Dutch Language still Difficult for Automatic Translation
by Henk Nieland
English is a relatively easy language to automate. However, several other languages, including Dutch and Latin, contain features which make this far more difficult. At CWI a way has been found how to deal with some of these difficulties by applying techniques used in mathematically defined languages to the description of natural languages. The research is part of a project in which the cross-fertilization of linguistics and computer science is exploited.
"Vot flites aagh zair fghom Boston to Lozz Endzjelease tomogho eefning?" CWI researcher Annius Groenink asked this question to a large SUN workstation while visiting a colleague in Cambridge some time ago. On the workstation ran a program that could translate spoken sentences related to flight reservations into French. Ten seconds later it sounded in good French: "Quels vols y a't-il de Boston a Los Angeles demain soir?" The same sentence pronounced with a lot of ... euh ... 's in it and with an even stronger Dutch-French accent did not lead the computer astray. The colleague explained that only a real Frenchman can speak with such an accent that the computer will go mad ... .
The example indicates how well translation jobs like this are handled nowadays. For specific programmes with a restricted vocabulary, like flight reservations, this is far better than is usually thought. However, automatic translation still shows some substantial gaps that have not always sufficiently drawn the technicians' attention. One of the reasons is their concentration on English, which in a mysterious way is more related to computer languages than Dutch. The difficulties in Dutch (for example the word order) present themselves even stronger in Latin: "For the computer Latin is an extreme form of Dutch", says Groenink.
Groenink first studied the necessary changes in existing description techniques for natural languages in order to deal with more "complex" languages like Dutch. To fit a language for automation its grammar should be described with such precision that on this basis a computer can automatically parse sentences. Such descriptions are being made nowadays with some regularity for English and French, with satisfactory results.
However, existing methods turn out to have a rather poor performance when applied to Dutch. One cause lies in the difficulties with the construction of an underlying "tree structure" in Dutch. Contrary to English and computer languages, many Dutch sentences do not have such a tree structure (see Figure) - a well-known and old problem in linguistics.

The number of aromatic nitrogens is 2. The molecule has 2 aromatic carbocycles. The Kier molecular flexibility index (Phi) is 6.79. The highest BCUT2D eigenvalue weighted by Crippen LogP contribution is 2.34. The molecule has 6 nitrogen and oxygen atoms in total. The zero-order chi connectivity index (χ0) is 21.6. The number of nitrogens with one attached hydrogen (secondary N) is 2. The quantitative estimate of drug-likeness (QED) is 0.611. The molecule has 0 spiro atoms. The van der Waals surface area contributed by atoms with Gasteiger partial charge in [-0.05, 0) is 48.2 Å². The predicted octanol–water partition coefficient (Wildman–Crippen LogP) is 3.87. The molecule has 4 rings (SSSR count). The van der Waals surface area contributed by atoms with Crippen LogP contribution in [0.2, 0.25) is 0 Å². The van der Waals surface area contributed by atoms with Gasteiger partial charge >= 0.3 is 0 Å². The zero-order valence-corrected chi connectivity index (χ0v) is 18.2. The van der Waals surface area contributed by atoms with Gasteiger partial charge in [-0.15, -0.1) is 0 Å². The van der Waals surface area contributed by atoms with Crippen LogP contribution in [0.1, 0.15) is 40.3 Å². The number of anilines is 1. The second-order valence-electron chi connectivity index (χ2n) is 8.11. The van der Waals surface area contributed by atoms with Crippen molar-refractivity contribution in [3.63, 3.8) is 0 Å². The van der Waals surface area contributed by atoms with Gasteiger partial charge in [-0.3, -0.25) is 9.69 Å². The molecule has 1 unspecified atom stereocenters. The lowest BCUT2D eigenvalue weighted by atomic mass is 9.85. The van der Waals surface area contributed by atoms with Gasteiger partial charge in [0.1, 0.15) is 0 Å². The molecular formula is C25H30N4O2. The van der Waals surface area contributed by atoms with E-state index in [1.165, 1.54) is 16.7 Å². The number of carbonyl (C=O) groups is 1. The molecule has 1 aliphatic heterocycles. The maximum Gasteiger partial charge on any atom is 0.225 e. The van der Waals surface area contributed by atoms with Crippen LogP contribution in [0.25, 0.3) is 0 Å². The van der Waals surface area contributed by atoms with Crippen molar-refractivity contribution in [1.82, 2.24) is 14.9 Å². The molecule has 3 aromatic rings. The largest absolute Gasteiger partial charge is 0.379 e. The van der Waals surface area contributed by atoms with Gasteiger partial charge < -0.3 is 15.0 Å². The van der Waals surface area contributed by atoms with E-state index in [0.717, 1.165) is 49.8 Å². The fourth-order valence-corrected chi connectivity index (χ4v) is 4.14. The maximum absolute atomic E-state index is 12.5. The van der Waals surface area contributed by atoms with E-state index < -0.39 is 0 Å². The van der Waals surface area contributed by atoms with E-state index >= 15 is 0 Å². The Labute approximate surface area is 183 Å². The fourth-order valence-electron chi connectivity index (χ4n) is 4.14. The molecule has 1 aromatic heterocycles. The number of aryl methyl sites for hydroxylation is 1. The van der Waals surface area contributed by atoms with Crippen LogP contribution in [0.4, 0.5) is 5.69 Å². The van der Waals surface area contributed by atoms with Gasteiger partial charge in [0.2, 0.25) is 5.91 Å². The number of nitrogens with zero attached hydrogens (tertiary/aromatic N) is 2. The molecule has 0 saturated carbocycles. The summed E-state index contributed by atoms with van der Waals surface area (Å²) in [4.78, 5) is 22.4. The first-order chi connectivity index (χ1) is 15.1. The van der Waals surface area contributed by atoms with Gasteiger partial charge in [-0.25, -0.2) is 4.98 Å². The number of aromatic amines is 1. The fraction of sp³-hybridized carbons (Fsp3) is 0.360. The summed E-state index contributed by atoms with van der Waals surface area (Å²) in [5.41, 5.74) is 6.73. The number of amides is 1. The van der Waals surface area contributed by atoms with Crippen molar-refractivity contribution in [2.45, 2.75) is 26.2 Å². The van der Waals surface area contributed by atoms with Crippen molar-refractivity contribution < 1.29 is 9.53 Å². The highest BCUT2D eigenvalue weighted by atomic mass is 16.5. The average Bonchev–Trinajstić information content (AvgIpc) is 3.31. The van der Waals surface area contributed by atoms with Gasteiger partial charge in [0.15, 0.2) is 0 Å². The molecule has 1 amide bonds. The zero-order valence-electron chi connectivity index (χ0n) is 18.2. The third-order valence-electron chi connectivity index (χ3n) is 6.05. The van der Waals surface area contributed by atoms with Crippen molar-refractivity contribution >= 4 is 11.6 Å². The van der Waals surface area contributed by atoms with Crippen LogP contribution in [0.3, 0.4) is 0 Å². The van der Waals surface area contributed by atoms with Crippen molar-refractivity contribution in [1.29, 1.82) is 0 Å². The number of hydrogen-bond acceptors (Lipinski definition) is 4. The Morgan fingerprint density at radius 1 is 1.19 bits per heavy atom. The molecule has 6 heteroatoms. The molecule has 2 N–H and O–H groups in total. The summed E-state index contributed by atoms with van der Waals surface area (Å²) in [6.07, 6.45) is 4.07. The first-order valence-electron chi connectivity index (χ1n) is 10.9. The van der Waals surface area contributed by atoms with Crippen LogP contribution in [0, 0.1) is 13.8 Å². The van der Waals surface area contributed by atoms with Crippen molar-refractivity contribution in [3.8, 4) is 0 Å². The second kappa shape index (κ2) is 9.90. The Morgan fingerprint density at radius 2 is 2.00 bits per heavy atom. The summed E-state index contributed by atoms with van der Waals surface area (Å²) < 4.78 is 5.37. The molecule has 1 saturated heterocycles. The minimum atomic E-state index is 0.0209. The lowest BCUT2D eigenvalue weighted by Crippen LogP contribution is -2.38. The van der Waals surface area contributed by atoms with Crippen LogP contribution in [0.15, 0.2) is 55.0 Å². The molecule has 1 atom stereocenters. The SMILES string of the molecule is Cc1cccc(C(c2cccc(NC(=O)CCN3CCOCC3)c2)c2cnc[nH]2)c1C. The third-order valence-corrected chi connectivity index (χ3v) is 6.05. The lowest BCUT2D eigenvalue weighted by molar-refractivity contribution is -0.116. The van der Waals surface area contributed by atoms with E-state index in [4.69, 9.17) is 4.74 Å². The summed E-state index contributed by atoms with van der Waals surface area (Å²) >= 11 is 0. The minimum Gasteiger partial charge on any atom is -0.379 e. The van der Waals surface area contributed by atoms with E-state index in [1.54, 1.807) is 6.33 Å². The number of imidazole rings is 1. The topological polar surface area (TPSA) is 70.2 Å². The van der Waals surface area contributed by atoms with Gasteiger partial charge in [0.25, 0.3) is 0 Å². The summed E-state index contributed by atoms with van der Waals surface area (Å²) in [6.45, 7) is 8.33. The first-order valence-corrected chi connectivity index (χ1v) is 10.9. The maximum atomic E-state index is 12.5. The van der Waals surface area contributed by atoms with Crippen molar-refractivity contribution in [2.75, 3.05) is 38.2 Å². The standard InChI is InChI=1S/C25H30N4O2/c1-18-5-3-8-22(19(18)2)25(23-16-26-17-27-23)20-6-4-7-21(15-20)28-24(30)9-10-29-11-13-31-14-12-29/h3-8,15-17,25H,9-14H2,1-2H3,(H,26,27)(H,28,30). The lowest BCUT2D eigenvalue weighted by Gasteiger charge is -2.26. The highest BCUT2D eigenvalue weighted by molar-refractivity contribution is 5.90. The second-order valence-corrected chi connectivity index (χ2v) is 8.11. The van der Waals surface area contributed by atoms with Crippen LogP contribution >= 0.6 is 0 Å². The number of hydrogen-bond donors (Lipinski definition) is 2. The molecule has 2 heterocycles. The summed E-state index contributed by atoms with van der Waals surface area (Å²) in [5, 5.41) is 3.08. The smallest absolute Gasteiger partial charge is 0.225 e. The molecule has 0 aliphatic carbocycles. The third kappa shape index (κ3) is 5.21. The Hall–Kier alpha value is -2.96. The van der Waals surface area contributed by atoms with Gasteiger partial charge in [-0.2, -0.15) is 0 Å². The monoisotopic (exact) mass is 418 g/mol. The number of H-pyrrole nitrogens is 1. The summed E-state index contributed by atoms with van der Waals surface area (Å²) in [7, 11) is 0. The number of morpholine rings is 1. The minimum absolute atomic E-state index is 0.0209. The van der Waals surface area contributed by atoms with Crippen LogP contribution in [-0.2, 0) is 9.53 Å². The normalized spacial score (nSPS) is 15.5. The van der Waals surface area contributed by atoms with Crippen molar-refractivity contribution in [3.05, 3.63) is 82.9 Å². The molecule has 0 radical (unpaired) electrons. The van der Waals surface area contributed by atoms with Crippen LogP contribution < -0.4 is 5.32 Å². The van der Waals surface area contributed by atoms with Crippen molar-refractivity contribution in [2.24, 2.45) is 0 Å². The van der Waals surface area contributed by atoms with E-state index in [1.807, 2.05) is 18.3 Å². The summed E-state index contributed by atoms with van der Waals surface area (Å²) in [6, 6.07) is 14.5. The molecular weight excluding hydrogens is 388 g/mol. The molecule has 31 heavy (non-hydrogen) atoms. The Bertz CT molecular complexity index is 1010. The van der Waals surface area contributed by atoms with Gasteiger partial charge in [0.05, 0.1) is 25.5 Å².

The solution proposed by Groenink was known already for some time among formal language theory researchers (strangely enough outside The Netherlands), but was never applied in this context. A part of a sentence, which corresponds to a branching point in the tree, is viewed not as just one string of words within the sentence, but as two or more separate parts. Such extensions of the existing methods provide in principle a description of Dutch which can serve as a basis for automation. The proposed method turns out to work also for a language like Latin, in which - according to common opinion - the word order is completely free. Groenink formally showed that this order is not at all as free as was assumed, thus giving latinists who doubted this already, an argument to reinforce their ideas about the role of word order in various kinds of Latin texts.
Word order also afflicts German, as can be seen in a translation program of dictionary producer Langenscheidt (on the Web: http://www.gmsmuc.de/ trans.html). Simple German sentences are translated fairly well into English or Spanish, but already a slight increase in complexity causes the program to produce a totally wrong word order, and a sentence like "Sah ich dich dem Mann gestern schwimmen helfen?" is not understood at all.
To come up with a theoretical solution is one thing, to show that it also works in practice is quite another story. Groenink paid particular attention to the links between these two aspects of his research and proved that his proposed extensions with regard to parsing do not cause an exponential growth in computing time. In addition, Groenink could make plausible that more realistic implementations of his software, where for example checks on cases and singular/plural are included, also remain efficient. For more information, see Annius Groenink's home page at http://www.cwi.nl/~avg/
Annius Groenink - CWI
Tel: +31 20 592 4113